A White Paper that ups the ante

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It will be back to school with a vengeance when the new term starts next week – not only for the pupils and the teachers but on the national education scene, too.

It will be back to school with a vengeance when the new term starts next week – not only for the pupils and the teachers but on the national education scene, too.

The Government's much-vaunted – and delayed – White Paper on education is scheduled for publication early in September. It will be followed by a review of the way that Ofsted, the Government's education standards watchdog, carries out school inspections. The White Paper was originally due out at the end of the summer term but – amid claims that there was a dispute over New Labour's commitment to more private-sector involvement in the running of state schools – it was shelved.

The key themes will be the same, however:

* More private involvement in school management.

* An increase in the number of specialist secondary schools.

* More emphasis on vocational education for a growing number of 14- to 16-year-olds. They will be allowed up to two days off school a week to go on work experience or to college.

* An increase in the number of state schools.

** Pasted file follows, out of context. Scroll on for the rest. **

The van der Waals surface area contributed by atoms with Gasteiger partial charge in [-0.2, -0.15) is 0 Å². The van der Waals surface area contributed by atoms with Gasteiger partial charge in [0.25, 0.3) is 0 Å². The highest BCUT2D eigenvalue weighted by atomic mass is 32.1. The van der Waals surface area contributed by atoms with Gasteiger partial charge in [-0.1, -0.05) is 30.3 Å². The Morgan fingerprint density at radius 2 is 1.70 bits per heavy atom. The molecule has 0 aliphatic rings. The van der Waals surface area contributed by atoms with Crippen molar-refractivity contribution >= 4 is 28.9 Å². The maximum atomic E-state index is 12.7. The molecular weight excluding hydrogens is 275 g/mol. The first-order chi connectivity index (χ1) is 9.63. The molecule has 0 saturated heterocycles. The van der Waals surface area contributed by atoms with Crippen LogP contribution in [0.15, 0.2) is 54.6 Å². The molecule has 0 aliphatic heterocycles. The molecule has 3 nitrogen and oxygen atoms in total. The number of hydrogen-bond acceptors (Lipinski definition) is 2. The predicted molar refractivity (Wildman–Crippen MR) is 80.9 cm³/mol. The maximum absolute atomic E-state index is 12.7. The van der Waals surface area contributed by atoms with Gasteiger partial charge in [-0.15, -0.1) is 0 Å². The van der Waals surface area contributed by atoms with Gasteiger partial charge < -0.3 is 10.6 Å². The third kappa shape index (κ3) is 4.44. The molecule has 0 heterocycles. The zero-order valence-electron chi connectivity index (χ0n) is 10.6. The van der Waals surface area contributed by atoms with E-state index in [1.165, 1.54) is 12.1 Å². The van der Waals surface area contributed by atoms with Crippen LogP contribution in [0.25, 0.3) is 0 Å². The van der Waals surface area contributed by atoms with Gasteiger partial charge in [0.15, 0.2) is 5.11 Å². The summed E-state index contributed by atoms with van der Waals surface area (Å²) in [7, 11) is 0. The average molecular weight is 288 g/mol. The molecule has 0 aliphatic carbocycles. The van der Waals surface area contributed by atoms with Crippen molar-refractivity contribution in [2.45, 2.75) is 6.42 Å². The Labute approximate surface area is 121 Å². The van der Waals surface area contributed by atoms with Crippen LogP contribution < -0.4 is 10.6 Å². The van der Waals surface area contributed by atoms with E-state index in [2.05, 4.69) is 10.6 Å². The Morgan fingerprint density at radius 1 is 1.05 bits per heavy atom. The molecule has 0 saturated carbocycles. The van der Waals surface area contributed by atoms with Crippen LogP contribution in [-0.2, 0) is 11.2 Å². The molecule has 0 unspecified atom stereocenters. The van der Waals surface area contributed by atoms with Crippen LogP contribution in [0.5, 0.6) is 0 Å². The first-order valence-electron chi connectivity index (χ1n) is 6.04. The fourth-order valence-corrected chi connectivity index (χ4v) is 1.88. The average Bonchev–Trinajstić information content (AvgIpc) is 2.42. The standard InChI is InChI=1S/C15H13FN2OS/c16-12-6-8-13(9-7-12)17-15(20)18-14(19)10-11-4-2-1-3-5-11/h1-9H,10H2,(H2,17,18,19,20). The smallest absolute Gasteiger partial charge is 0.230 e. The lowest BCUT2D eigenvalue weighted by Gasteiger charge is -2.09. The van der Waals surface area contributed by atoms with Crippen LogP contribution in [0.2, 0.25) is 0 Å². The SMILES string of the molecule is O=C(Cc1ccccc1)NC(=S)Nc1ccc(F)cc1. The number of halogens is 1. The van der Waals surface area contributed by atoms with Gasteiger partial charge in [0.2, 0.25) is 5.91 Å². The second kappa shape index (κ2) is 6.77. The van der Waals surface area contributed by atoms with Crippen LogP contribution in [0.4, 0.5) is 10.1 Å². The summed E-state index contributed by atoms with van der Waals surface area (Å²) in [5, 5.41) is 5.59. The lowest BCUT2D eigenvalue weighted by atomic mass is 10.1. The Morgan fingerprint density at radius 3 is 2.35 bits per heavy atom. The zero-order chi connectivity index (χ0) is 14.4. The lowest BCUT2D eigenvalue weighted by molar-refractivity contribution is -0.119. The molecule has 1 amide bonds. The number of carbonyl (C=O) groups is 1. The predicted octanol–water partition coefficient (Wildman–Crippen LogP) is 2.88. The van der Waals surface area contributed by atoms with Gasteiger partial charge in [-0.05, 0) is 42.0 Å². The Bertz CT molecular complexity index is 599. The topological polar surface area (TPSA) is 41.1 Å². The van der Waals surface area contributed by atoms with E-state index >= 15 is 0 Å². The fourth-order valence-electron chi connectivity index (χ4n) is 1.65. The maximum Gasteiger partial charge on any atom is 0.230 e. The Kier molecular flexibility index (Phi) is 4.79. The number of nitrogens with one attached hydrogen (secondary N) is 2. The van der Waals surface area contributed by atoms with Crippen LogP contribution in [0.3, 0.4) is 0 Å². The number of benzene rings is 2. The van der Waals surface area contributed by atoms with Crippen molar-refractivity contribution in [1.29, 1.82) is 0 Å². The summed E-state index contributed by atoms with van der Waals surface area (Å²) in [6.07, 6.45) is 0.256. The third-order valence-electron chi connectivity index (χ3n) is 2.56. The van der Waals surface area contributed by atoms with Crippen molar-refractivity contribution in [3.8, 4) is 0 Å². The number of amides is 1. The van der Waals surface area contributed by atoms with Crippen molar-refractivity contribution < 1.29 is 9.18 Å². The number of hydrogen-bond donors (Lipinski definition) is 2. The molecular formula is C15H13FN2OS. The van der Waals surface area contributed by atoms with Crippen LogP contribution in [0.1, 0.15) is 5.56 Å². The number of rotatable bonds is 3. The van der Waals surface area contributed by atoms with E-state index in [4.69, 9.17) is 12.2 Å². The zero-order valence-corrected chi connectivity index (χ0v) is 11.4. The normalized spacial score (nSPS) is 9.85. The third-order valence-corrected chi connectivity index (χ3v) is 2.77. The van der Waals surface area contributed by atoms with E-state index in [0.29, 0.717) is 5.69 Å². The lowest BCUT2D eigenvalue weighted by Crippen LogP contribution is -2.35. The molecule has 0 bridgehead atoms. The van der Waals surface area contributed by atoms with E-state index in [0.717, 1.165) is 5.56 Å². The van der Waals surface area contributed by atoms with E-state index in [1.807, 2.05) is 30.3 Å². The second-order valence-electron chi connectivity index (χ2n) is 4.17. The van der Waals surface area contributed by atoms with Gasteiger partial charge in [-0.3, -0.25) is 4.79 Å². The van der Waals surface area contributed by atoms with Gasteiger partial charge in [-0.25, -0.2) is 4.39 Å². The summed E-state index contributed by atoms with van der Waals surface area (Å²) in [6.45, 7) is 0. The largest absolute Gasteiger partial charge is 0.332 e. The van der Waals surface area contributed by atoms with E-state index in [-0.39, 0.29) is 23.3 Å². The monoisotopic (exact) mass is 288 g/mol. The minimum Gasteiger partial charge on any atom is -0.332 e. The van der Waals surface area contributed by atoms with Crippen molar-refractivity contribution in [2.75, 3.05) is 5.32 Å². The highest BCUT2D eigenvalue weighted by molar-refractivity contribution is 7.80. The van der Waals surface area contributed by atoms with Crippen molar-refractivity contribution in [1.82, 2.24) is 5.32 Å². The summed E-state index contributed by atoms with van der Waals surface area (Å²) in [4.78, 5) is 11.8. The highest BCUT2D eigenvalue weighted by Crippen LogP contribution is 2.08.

* Shaking up the curriculum for the first few years of secondary education with more emphasis on raising the literacy and numeracy standards of those who fall behind in class.

The biggest controversy will be over the involvement of the private sector. However, the impact is likely to be less than that of some other elements of the package. Estelle Morris, the secretary of state for education and skills, has always said she favours a "whatever works" solution to the running of the education system. She argues that an institution can either be turned round by private-sector involvement or dynamic input by those already involved in the state sector.

It is the expansion in specialist secondary schools that may well have a bigger impact. Ministers now want specialist status to be the "norm" for the country's 3,500 secondary schools. Tony Blair, the Prime Minister, originally set a target of 1,500 by 2006 but now the Government is upping the ante and aiming for a large majority to become specialist.

Ministers plan to give every secondary school the green light to apply for specialist status. The only grounds for refusal would be failure to convince the Department for Education and Skills that it could meet targets for improved standards. A failing school, too, would not be allowed to apply until it had been removed from the hit list of schools in special measures kept by Ofsted.

The second major announcement of the new term, the review of Ofsted inspections, is likely to be greeted with more enthusiasm at the chalk face. Mike Tomlinson, the chief inspector of schools, has told teachers he wants the nature of inspections to change so that they are "done with you rather than about you".

In teachers' books, that is a far cry from the more authoritarian viewpoint taken by his predecessor, Chris Woodhead. He has also said he wants inspectors to take into account the school's staffing situation in inspections carried out as from this September.

Teachers believe this may give them more ammunition to bring home to the Government what they believe will be the seriousness of the staffing situation come the new term.